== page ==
More Filipinos in danger if COVID-19 cases underreported – Robredo
MANILA, Philippines – The speculation that the Department of Health has been underreporting COVID-19 cases — if true — would be more harmful to people in the country, Vice President Leni Robredo said on Sunday.
According to Robredo, she hopes that the Department of Health (DOH) is being truthful to its statements, as it would be dangerous if the people are not aware of the true situation.
“I hope it’s not true because underreporting would only expose Filipinos to more danger,” Robredo told reporters in Filipino about the remark of Sen. Panfilo Lacson that the DOH might have been underreporting on COVID-19 cases.
“What’s important here is that you know where the incidence is because the COVID-19 transmissions are very fast,” she added. “It’s very important to be transparent. We saw what they did in Taiwan, how transparency has helped them to prevent the spread of more cases. There are best practices. We hope that the government follows those steps.”
Last Saturday, Lacson speculated that DOH might have been underreporting, albeit unintentionally, about the incidence of COVID-19, formerly known as the 2019 novel coronavirus (2019 nCoV).
He said that this might happen because the country’s health facilities for testing possible COVID-19 patients were not enough to take on the sheer number of the Philippine population.
Recently, two individuals who traveled to the Philippines but were not quarantined tested positive for the COVID-19 on arrival in Australia and in Taiwan.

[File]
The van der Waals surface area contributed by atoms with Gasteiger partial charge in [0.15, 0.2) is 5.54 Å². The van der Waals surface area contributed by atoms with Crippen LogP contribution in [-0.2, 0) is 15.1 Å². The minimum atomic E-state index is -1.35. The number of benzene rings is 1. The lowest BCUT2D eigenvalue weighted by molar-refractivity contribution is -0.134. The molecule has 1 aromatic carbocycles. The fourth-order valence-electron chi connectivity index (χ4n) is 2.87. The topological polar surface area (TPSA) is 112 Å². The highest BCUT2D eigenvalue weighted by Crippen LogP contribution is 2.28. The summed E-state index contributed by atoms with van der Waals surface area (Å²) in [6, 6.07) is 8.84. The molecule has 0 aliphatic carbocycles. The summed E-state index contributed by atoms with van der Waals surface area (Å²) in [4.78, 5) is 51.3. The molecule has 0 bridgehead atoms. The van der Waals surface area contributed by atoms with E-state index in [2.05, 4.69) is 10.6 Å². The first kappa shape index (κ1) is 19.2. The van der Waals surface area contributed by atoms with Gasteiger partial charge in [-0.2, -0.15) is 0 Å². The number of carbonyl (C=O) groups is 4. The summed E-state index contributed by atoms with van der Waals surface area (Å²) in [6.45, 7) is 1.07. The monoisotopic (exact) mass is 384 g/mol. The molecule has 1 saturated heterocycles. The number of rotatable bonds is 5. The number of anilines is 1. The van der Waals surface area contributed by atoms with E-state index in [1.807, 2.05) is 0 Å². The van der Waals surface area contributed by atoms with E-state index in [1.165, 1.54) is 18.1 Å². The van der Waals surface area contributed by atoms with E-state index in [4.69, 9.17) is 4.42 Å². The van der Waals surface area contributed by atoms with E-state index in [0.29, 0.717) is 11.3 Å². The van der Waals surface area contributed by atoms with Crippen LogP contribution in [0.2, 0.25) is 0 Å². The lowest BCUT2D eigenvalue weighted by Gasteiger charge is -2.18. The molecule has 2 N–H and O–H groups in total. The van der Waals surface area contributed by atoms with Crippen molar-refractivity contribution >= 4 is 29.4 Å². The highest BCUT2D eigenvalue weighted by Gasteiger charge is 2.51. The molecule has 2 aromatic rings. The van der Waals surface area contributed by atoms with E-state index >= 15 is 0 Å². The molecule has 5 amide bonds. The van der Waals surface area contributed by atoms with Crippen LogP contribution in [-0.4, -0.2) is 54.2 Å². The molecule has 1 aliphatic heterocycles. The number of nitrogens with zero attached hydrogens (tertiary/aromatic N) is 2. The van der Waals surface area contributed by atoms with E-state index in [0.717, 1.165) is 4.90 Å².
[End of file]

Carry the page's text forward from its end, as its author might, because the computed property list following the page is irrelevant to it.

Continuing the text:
The Douglas County government in Colorado also reported that two United States-based students who had traveled to the Philippines had the COVID-19 when they returned.
As of this writing, there are six COVID-19 cases in the Philippines, including the first local transmission case between an elderly couple in the country.
This has forced DOH to raise the code red sublevel 1 alert, which means that health facilities should be ready for a rise in the number of cases.
Worldwide, there are now 105,799 reported cases and 3,598 deaths, with most of the incidents and casualties coming from China, the place of origin of the virus.
Amid these issues, Robredo also handed out several concerns that the government would need to address — like the possibility of increasing the number of testing sites, the provision of an expense-free treatment, and the readiness of local and district health centers.
“A lot of things need to be fixed. As of now, only one government hospital has the capability to test. They are looking at four other hospitals that may be capable of testing. They told us that testing would take around 24 to 48 hours. If they can, maybe they should shorten the testing time because immediate results are important,” Robredo said.
“The next question is: Is testing free? Because if it’s not free, it may be a reason why people avoid testing. So these are the things that the public should know as soon as possible,” she added.
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